Read The Son, The Sudarium Trilogy - Book Two Online

Authors: Leonard Foglia,David Richards

The Son, The Sudarium Trilogy - Book Two

BOOK: The Son, The Sudarium Trilogy - Book Two
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Also by Leonard Foglia and David Richards

 

The Surrogate
(The Sudarium Trilogy – Book One)

The Savior
(The Sudarium Trilogy – Book Three)

1 Ragged Ridge Road

Face Down in the Park

By David Richards

Played Out: The Jean Seberg Story

The authors would like to thank The Barbara J. Zitwer Agency for getting the books published in Spain, Mexico, Brazil, Poland and Russia. Gonzalo Albert for his editorial support on books one and two. And the people of Oviedo, Spain for so graciously welcoming us to their town.

 

Copyright – 2010 – Leonard Foglia and David Richards. All rights reserved. No part of this book may be used or reproduced in any manner whatsoever without written permission except in the case of brief quotations embodied in critical articles or reviews.

This book was first Published under the title LA SANGRE DEL SUDARIO by Santillana Ediciones Generales, Av. Universidad 767, Col. Del Valle, Madrid, Spain in 2010

The Library of Congress Number
LCCN: 2011911852
ISBN-13: 978-1463692711
ISBN-10: 1463692714
eBook ISBN: 978-1-61914-022-6

2:1

 

“He walks the earth,”

Monsignor Gallagher stared deep into the eyes of his assistant, Father Mathias, and although he was having trouble breathing, the words came out with perfect clarity.

Over eighty, the old priest lay on the floor of the church in East Acton, Massachusetts that he had served faithfully for nearly sixty years. His face was a spider web of wrinkles and his body a spindly version of what had once been strong and imposing. But the voice showed no signs of age.

“He walks the earth,” he repeated, amazement coloring his frail features this time.

Father Mathias had just pulled the priest from the confessional, where he had collapsed in the midst of absolving Mrs. Connelly of her usual inconsequential sins. Mrs. Connelly stood by, momentarily speechless with the fear that her confession might have provoked what appeared to be a heart attack or an impending one. Father Mathias wiped beads of perspiration off the monsignor’s brow with the back of his hand, reassuring him that help was on the way and that everything would be fine. Outside, the siren of an approaching ambulance grew louder.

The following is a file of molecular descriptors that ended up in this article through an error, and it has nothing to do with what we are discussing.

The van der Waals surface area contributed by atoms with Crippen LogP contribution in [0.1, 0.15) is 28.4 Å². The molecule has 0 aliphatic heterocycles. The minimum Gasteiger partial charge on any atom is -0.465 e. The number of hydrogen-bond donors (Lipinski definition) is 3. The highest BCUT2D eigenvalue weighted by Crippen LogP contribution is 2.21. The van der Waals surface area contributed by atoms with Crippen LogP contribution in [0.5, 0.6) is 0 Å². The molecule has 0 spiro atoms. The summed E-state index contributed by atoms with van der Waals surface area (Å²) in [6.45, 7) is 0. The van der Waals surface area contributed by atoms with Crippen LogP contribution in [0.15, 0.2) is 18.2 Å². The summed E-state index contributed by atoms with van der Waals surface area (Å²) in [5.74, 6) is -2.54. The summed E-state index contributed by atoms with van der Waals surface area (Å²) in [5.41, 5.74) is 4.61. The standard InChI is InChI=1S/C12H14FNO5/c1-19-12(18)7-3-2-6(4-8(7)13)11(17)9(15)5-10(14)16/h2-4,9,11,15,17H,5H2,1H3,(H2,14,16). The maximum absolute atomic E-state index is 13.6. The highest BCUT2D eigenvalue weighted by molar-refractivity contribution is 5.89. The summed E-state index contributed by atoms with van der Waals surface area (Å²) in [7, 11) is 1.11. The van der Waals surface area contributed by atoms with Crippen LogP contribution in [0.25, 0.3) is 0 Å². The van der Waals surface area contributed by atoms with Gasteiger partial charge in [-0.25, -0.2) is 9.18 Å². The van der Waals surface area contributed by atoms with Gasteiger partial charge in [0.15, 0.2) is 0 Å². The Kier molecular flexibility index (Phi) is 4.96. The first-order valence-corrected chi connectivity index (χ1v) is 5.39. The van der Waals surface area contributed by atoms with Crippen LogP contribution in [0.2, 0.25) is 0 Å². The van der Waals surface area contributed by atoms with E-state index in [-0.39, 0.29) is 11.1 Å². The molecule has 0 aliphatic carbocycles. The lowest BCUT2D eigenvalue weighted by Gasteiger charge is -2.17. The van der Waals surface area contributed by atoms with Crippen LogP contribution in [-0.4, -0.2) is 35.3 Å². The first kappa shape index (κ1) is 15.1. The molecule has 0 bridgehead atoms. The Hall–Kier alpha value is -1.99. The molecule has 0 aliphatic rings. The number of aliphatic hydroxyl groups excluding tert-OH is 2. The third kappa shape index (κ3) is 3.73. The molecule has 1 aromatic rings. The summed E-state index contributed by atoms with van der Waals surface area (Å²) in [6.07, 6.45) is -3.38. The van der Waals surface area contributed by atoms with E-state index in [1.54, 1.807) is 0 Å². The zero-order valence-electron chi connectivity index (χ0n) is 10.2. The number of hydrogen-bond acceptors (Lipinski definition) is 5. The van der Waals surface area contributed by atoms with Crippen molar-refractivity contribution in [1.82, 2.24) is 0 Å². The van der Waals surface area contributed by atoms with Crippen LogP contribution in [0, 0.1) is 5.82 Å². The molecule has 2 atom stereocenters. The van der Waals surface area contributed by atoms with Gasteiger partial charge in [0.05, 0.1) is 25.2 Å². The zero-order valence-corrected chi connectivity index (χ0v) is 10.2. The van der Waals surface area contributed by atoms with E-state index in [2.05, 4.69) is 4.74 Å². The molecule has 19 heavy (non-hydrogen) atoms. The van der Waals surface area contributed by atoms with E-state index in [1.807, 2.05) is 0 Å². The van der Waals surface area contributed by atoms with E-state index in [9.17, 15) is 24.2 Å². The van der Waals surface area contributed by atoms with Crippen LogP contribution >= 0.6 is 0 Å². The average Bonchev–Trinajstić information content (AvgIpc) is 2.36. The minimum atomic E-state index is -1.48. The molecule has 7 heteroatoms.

Mrs. Connelly had kept her distance, since running to get Father Mathias in the rectory with the news that Monsignor Gallagher seemed to have fallen and injured himself. The dull thud had been followed by silence, and when she’s asked, “Are you okay, Monsignor?” there had been no response.

“The monsignor was in there for so long with that young man,” the woman muttered, as much to herself as to anyone else. “Maybe the heat got to him. Those heavy curtains shut out every last breath of fresh air. I can’t imagine what that young man had to confess that took so long, but it seemed like hours. I get short of breath in there after a few minutes. And the monsignor is getting on in years, after all.”

Father Mathias looked up. “What young man?”

Mrs. Connelly, caught up short in her monologue, took a moment to recover her bearings. “The person before me…a young man…Well, youngish…Twentyish, I’d say…The Monsignor is going to be all right, isn’t he?”

“‘
Hours
,’ you said?”

“Well, maybe not hours. But forty-five or fifty minutes, at least. I checked my watch? When the young man finally left, I went in and said the act of contrition, but I heard nothing back. Then there was this thump and I realized that Monsignor Gallagher had fallen over or hit his head or something…I loved him so, Father Mathias.”

“Monsignor Gallagher is still with us, Mrs. Connelly.”

“Oh, yes. Of course he is. Thank the Lord…”

Outside Our Lady of Perpetual Light, an ambulance skidded to a stop and a team of rescue workers burst down the church aisle and lifted the Monsignor onto a stretcher.

“It must have been the heat,” Mrs. Connelly informed no one in particular. “It’s hotter than blazes in that confessional.”

“Scuse me, lady,” one of the workers said, as they maneuvered the stretcher back up the aisle. The old man’s breathing was irregular, but there were no signs of physical distress on his face. To the contrary, thought Father Mathias, as he followed behind, his features had a strange peacefulness about them.

The rescue workers slid the stretcher into the back of the ambulance, and Father Mathias prepared to climb in beside his mentor.

Before the doors were closed, Mrs. Connelly gave a tug on his sleeve. “Heat prostration isn’t serious, is it?”

“No, Mrs. Connelly. The Monsignor will be good as new in no time. But tell me something. This young man, did you recognize him?”

“I never saw him before. He’s not from this parish, that’s for sure.”

“And he was in the confessional for nearly an hour?”

“I’m sure of it. I checked my watch several times. I even thought of going home and coming back later. What could he have had to confess, I wonder? He seemed like such a sweet young man. He smiled at me when he left. Lovely smile. As if we’d known one another all our lives. I’ll never forget it.”